Pakistani Taliban, Pakistani problem

Yes, I’m writing this so I don’t have to pay attention to the Republican debate. Sue me.

This is a few weeks old, but I’ve been meaning to flag Dexter Filkins’s January 22 New Yorker piece on the Pakistani Taliban (the Tehrik-i Taliban Pakistan or TTP), perpetrators of many terrorist attacks including the December 2014 attack on a school in Peshawar and last month’s attack on a university in Charsadda, and its roots in Pakistan’s intelligence service (ISI). The ISI effectively created the Pakistani Taliban when it helped birth the Afghan Taliban in the 1990s. After the Afghan Taliban were driven out of Afghanistan by the US, they took refuge in the Pashtun tribal areas of Pakistan, and their ideology caught on. Instead of working to eliminate all Taliban influence in those regions, the Pakistani military then tried to manipulate American military activity (drone strikes, for example) to target just the Pakistani Taliban while leaving the Afghan Taliban alone. That, well, didn’t work:

For years—indeed, even today—the Pakistani generals imagined they could have it both ways: that they could support the Afghan Taliban while ignoring the Taliban inside Pakistan. The Pakistani military often aided the C.I.A.’s drone campaign in Pakistan, but, while the Americans wanted to go after both groups of Taliban, the Pakistanis typically only helped them with the Pakistani cells. The Pakistani generals were playing a double game inside a double game: they took the Americans’ billions and supported the Taliban fighters who were killing the Americans, and they secretly helped the Americans kill Pakistani Taliban in the C.I.A.’S drone war, letting the Pakistani civilian leaders take the heat.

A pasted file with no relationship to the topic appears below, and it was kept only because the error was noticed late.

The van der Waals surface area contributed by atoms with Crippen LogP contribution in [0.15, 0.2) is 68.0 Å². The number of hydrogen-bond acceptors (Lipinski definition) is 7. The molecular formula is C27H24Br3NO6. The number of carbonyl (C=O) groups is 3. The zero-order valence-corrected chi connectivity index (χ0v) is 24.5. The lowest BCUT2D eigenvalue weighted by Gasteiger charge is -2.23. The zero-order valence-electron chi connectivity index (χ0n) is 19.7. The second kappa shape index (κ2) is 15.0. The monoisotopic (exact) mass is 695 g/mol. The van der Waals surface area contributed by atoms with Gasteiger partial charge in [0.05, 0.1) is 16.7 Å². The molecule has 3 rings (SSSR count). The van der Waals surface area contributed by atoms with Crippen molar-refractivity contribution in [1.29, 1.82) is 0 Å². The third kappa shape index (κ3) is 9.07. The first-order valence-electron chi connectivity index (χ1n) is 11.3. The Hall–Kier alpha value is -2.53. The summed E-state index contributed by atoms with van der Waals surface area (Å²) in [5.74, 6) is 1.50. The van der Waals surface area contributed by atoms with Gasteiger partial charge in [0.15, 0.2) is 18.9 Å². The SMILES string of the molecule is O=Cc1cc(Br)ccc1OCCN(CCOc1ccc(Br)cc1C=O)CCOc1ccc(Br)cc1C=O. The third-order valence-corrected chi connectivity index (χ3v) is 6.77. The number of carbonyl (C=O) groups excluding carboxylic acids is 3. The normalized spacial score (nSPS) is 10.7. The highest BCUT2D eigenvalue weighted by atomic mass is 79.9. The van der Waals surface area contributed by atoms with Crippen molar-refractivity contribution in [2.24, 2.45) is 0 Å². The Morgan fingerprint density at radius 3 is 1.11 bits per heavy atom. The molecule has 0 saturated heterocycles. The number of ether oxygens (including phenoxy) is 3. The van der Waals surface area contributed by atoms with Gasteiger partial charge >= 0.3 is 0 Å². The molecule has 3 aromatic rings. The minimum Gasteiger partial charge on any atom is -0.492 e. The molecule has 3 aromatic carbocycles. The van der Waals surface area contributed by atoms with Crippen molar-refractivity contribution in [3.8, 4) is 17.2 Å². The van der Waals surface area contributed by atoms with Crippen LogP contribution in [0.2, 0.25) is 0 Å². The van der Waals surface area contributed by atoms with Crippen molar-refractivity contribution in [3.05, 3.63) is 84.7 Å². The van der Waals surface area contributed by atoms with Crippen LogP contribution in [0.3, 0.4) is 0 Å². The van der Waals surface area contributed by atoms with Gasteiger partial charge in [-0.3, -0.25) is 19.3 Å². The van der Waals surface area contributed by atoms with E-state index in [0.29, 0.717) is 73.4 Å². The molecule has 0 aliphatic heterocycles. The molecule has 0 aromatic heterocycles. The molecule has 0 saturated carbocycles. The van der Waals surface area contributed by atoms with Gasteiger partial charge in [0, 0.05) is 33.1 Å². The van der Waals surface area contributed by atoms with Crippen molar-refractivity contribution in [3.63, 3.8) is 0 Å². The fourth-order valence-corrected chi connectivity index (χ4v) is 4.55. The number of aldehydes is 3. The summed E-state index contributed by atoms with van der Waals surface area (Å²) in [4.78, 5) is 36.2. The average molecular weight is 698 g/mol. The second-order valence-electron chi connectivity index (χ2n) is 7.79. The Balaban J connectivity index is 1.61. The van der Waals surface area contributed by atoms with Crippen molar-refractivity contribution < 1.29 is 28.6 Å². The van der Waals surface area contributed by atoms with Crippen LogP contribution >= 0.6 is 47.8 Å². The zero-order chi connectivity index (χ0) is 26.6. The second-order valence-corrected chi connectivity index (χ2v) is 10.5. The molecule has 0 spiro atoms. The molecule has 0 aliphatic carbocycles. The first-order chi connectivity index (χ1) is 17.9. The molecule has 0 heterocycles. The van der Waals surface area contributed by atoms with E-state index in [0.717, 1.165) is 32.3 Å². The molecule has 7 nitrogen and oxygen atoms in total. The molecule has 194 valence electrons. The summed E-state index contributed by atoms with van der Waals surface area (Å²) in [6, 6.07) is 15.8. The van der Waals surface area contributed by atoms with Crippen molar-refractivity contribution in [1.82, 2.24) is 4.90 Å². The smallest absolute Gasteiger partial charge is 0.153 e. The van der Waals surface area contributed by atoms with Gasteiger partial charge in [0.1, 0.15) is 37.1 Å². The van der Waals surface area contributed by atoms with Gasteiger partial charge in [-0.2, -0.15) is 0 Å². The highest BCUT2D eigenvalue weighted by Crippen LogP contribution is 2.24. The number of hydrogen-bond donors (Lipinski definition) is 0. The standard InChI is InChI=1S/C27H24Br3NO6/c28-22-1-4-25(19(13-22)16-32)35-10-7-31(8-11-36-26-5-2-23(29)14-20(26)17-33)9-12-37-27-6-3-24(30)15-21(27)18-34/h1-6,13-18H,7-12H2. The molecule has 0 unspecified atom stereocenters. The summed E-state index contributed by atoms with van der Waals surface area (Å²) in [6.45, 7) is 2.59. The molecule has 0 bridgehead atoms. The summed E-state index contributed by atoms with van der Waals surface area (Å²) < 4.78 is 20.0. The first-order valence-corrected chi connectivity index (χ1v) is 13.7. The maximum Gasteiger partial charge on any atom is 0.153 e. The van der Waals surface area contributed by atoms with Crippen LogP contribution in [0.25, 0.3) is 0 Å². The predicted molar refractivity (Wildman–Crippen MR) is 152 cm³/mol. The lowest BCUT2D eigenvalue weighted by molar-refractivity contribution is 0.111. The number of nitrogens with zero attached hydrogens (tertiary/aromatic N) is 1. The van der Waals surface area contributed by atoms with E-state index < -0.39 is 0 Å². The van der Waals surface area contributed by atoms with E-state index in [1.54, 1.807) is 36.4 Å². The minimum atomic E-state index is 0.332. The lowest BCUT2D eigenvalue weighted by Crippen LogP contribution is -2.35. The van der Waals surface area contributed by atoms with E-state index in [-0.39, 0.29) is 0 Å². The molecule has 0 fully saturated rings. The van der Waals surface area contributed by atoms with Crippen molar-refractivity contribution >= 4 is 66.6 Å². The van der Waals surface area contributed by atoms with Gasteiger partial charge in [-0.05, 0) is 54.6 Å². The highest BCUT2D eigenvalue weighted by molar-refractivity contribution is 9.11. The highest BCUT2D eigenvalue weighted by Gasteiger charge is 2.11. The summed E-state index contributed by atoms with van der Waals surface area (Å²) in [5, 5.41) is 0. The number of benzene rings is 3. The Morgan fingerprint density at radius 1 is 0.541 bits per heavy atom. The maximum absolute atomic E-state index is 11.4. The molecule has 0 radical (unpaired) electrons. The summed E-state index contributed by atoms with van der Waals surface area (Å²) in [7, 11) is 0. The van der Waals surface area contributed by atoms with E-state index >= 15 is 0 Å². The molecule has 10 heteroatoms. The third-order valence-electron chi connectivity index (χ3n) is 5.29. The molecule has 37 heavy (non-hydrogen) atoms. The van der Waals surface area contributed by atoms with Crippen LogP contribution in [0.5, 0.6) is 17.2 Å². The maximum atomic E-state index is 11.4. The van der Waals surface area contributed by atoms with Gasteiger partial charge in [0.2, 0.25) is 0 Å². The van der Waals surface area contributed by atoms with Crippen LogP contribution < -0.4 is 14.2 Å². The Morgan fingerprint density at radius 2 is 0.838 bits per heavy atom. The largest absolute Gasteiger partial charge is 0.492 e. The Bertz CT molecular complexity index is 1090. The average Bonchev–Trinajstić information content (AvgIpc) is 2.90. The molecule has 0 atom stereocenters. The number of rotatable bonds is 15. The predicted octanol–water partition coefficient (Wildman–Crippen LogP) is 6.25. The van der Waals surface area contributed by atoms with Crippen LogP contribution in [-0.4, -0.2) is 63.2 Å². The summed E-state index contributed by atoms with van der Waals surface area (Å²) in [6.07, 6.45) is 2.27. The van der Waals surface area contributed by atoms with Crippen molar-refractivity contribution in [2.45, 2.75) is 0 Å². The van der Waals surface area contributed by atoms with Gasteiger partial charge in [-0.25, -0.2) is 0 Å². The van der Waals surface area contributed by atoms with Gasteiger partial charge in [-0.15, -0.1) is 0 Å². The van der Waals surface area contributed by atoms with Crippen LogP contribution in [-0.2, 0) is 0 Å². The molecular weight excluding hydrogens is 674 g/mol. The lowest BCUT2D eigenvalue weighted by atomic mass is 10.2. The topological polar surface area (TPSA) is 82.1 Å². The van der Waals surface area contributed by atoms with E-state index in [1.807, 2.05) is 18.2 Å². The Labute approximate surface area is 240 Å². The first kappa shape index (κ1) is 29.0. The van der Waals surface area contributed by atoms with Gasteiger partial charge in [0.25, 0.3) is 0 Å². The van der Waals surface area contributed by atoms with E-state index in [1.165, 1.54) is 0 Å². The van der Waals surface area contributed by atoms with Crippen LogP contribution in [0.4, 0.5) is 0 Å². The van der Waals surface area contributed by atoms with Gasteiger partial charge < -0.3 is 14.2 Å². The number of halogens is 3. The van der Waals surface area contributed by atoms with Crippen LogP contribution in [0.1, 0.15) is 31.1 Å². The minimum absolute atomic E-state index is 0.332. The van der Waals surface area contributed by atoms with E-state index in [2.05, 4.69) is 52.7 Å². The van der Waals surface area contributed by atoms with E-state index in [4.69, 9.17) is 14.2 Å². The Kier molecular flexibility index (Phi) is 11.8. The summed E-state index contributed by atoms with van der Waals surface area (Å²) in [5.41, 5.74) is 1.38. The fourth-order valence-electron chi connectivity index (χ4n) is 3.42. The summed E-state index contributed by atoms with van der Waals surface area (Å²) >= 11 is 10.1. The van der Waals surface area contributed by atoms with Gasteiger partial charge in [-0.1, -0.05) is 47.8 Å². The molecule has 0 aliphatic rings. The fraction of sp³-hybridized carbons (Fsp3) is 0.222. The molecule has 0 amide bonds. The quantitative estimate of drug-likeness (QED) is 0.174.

Not surprisingly, the double-double game was too clever by half. As the Afghan Taliban flourished, the Pakistani Taliban, occupying the same safe havens in the tribal areas, spun out of Pakistan’s control. By 2009, the Pakistani Taliban was so strong that they pulled within sight of Islamabad, the capital.

Pakistan has been far more effective in rolling the TTP back in recent years, and, as Filkins notes, attacks like Peshawar and Charsadda can be seen in light of the TTP’s increasing desperation over its territorial losses.

Since the Pakistani Taliban grew out of the Afghan Taliban, the two groups share an ideological underpinning rooted in Pashtun nationalism combined with Deobandi fundamentalism, heavily influenced by Wahhabism. The Deobandi movement began in India–in Deoband, India, go figure–in the 19th century as kind of Islamic revivalism motivated by resistance to British colonial occupation. A group of religious scholars founded a university, the Darul Uloom Deoband, where their teachings were (and continue to be) propagated.

The Darul Uloom Deoband (Wikimedia | Bakrbinaziz)

In its purest form, Deobandism has some differences with Wahhabism, though even learned Muslims sometimes have a hard time telling these various movements apart (so you can only imagine how easy it is for me). Deobandis are strict supporters of taqlid, which is the belief that all Muslims should adhere to one of the four main schools of Sunni jurisprudence (the Deobandis themselves tend to be Hanafi). Wahhabism, though it developed out of Hanbalism, places far more emphasis on the believer’s direct understanding of Qurʾan and Hadith rather than on the received wisdom of an established madhhab. Wahhabism is thoroughly intolerant of Sufis; the founders of Deobandism may have actually been Sufis themselves, though modern Deobandism can exhibit an anti-Sufi streak. Deobandis and Wahhabis do share a strong hostility to anything perceived as Western influence on Islamic society.

One thing that separates the two Talibans, which isn’t surprising if you follow their respective histories, is that the TTP exists to pursue the overthrow of the Pakistani government (or at least Pashtun independence from Islamabad), while the Afghan Taliban sees Pakistan as strictly off limits. The Afghan Taliban wouldn’t exist, or at least wouldn’t have survived, if the ISI hadn’t helped to create it and then sheltered it during its post-2001 struggles, and they understand that implicitly. But because it protected the Afghan Taliban, the ISI bears responsibility for the creation of Pakistan’s own Taliban problem.

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